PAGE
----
Crop cutting

Crop cutting

Unlike Canon cameras, Nikon full-format CZKs can operate in DX image mode. This means that any full-format camera can use only the central part of its sensor, in size completely identical to the classic Nikon DX crop. To do this, just select the DX image area in the camera menu. Thus, using any Nikon FX camera, you can simultaneously have an analog of a cropped camera on hand. For example, in Nikon DX mode, the camera Nikon D800 takes 16MP pictures, in size and quality almost the same as when using cropped cameras Nikon D7000 or D5100. True, in Nikon DX mode it is inconvenient to sight through JVI. By the way, some Nikon DX cropped cameras can work in their specific optional cropped mode. These cameras include Nikon D2x и D2xs with an additional crop for high-speed shooting Kf = 2X and Nikon D7100 with the possibility of additional crop Kf = 1.3X.

The future of crop

The future of crop

Of course, crop cameras have been and always will be. But here in the professional segment, cropped cameras no longer have a place... For example, Nikon no longer releases TOP cropped 'combo monsters', the last of which was Nikon D2xsreleased back in 2006. In 2007, the line of TOP professional Nikon cameras was replaced by a full-format line, the first of which was Nikon D3. In the future, the entire model range of such cameras includes exclusively full-size models.

The same fate befell the line of cropped TOP cameras Canon with an APS-H sensor. Latest model, Canon 1D Mark IV, was released in 2009, in 2012 replaced with a full-size camera Canon 1D X.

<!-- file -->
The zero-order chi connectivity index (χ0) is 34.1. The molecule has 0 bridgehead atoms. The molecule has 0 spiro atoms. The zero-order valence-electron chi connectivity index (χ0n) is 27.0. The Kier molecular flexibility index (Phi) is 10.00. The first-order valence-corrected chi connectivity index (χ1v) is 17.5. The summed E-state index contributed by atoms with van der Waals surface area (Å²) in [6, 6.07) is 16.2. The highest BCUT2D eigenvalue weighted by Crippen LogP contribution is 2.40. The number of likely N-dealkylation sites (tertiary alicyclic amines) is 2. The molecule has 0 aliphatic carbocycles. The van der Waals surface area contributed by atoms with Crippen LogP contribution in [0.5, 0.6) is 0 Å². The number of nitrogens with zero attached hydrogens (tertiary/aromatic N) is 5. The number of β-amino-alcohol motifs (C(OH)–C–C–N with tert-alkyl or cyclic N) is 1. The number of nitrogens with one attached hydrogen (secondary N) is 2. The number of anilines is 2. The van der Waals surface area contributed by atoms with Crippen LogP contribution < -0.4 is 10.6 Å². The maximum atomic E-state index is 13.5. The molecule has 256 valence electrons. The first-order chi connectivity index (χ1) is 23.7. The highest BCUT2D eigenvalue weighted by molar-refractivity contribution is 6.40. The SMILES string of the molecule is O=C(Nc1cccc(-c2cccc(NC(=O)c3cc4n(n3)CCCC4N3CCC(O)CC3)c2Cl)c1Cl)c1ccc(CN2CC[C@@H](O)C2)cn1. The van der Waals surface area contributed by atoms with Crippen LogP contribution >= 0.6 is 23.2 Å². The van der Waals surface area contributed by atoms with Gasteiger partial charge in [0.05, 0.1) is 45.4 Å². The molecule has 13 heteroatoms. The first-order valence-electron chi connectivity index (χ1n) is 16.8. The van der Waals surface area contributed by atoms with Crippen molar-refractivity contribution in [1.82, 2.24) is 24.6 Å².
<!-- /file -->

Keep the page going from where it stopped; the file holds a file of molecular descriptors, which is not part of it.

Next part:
Crop quality

Crop quality

All the previous ones are just flowers :) (which are on the screensavers). For me, as a photographer, full-frame cameras are valued more than cropped ones due to the lower noise level at equivalent ISO values. Full-format cameras have higher ISO values, allowing you to capture acceptable quality pictures. If you take cropped and full-frame cameras of the same generationthen shots from a full-frame camera will always be more flexible in post-processing, they are much easier 'draw out'and finalize (especially when shooting in RAW).

Take the latest full-frame Nikon camera - D4s, and the last advanced crop is D7100, even on synthetic tests it is easy to see that the 'working' ISO Nikon D4s 2-3 times higher than that of Nikon D7100 (link dxomark.com) I can confidently say that not a single Nikon camera has yet grown in noise at high ISO even to the very first full-format Nikon D3. The same situation can be observed with Sony and Pentax cameras. And if you do not take into account Canon EOS-1 DS then Canon has exactly the same situation :).

In the comments, you can ask a question on the topic and they will answer you, as well as you can express your opinion or describe your experience. For the selection of photographic equipment, I recommend large catalogs, for example E-Catalog. Many little things for the photo can be found on AliExpress.

Global output:

Crop is insidious. Now you know that:

  • A full frame can be considered crop from medium format cameras;
  • Crop has the advantage of greater depth of field with the same F number and the same viewing angle. This is important for shooting using wide-angle optics;
  • For crop there is no line of professional lenses with convenient focal length. In my opinion, this is a very serious drawback of crop;
  • Cropped cameras cannot be used normally with a huge number of old solid full-length lenses;
  • When using full-length lenses on the crop, the smoothness and convenience of focusing changes;
  • Cropped cameras are not always lighter than full-size cameras;
  • Full-frame cameras have a significantly lower noise level at high ISO;
  • Among professional cameras, there is less and less space for crop.

Extension here.

The material was prepared by Arkady Shapoval. My Youtube channeland Radozhiva's group on Facebook и VK.

Add a comment:

 

 

Comments: 305, on the topic: Identification of crop

  • Nicholas